A real good tomato

I didn’t used to like tomatoes, you know. Not one bit. When I was about 12 my father made me try one, raised his voice and made me try the vegetable I feared most. I was so picky as a child that I think he was just choosing his battles; he knew a good tomato was a sad thing for a person to miss in life.

I’ve undergone several tomato epiphanies since then, the most important of which, of course, was learning what real, fresh, garden-grown tomatoes taste like. But still, each year when I see the season’s first greenhouse tomatoes pop out at farmers’ markets, I hold back, shy of the mealy, slipperysandy texture of the worst wintry specimens.

I bought tomatoes at the University District market today, and as I sliced them up for this salad, I almost didn’t try a little chunk. Almost didn’t, because a month ago, that would have been a mistake. But I did, and even though I knew Billy’s tomatoes are always good, I was still surprised by that tart, almost citrusy flavor of real tomato, that luxurious satiny texture.

This is the kind of salad that’s great to have in the fridge, when all you want is a big spoonful of something satisfying.

Farro Vegetable Salad

Recipe for Farro Vegetable Salad
Recipe 160 of 365

Farro is a grain unto itself (and quite an ancient one); whole, it can be cooked like rice and folded into salads. It has an earthy, nutty flavor (not unlike wheat berries) and is right at home anywhere you’d use barley or small pastas like orzo. Note that the farro itself takes about an hour to cook, so plan accordingly.

This is one of those salads that can take almost anything your fridge holds – think of adding cheeses, garbanzo beans, finely chopped red onion, corn, or bell peppers.

TIME: 20 minutes, plus time to cook farro
MAKES: 6 servings

1 1/2 cups farro
1/4 pound green beans, blanched and chopped into 1/2” pieces
1/2 pound ripe tomatoes, chopped
1 small zucchini (raw or leftover cooked), finely chopped
1/2 cup finely chopped Italian parsley
Zest and juice of 1 large lemon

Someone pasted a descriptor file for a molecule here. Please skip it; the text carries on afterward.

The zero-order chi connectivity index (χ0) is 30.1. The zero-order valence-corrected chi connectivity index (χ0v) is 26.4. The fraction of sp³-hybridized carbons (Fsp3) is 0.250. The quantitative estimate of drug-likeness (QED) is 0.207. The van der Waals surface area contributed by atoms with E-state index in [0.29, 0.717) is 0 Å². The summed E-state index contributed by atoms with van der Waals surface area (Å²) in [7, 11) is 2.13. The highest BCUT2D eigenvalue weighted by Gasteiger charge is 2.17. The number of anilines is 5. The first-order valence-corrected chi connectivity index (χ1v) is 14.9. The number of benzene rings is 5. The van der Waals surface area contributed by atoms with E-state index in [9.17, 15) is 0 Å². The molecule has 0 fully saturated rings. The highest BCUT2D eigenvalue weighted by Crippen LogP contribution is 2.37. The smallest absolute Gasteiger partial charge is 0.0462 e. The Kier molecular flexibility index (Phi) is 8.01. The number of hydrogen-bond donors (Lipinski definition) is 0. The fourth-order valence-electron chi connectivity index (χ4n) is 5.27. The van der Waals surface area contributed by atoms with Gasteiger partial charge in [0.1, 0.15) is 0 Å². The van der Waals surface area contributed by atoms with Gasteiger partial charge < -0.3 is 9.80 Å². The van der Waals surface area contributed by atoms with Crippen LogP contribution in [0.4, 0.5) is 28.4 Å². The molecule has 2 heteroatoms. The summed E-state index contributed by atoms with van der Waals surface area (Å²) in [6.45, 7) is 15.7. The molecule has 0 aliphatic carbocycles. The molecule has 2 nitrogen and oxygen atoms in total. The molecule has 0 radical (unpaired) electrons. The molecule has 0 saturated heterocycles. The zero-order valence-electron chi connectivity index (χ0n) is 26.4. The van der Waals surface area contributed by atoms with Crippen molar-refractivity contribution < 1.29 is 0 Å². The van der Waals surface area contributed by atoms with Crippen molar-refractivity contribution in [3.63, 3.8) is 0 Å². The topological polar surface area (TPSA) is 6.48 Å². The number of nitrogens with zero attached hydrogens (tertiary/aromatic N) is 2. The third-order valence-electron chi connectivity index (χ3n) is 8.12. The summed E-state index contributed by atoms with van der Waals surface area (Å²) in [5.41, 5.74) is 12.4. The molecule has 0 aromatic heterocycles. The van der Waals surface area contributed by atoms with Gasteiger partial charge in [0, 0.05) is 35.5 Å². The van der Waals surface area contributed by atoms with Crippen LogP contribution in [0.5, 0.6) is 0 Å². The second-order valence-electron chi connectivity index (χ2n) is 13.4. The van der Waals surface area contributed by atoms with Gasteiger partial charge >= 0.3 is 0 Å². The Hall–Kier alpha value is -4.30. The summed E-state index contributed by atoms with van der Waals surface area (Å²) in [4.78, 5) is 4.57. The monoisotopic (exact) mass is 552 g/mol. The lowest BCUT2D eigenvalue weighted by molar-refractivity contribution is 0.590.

2 tablespoons olive oil
Salt and pepper, to taste

Cook the farro according to package instructions. (My package says to combine 1 1/2 cups farro with 4 cups water, boil on high for 10 minutes, then simmer on low for 50 to 55 minutes, or until all the water is absorbed and the grains are tender.)

Meanwhile, combine the beans, tomatoes, zucchini, parsley, lemon zest and juice, and olive oil in a large bowl. Add the hot farro, mix to combine, and season to taste with salt and pepper. Serve warm or at room temperature.



Filed under recipe

4 responses to “A real good tomato

  1. I’ve only tentatively started buying tomatoes again since Seattle’s tend to be at their best first starting in late July and into mid-October or so. Are the farmers’ market tomatoes ones all from hothouses right now?

    I love farro, though I tend to make it as a heavier dish than your variation. I really ought to play with some more acidic, refreshing approaches.

  2. Yes, the tomatoes I got were from greenhouses – but they beat this season’s supermarket tomatoes by a mile!

    I was just thinking of making a heavier farro dish, say, farro & cheese . . .yum.

  3. Yeah, the only supermarkets I’m willing to entrust with my tomatoes at all are Central Market, Ballard Market or Metropolitan Market, and even then generally only in late summer.

    But I do buy from Sosio’s in the market a lot… even sometimes a bit off season.

    Farro loves cream… Here’s one of my usual variations:

  4. Hmm…Farro loves cream. Jess loves cream. This could be a nice, long relationship. Thanks, Jason!

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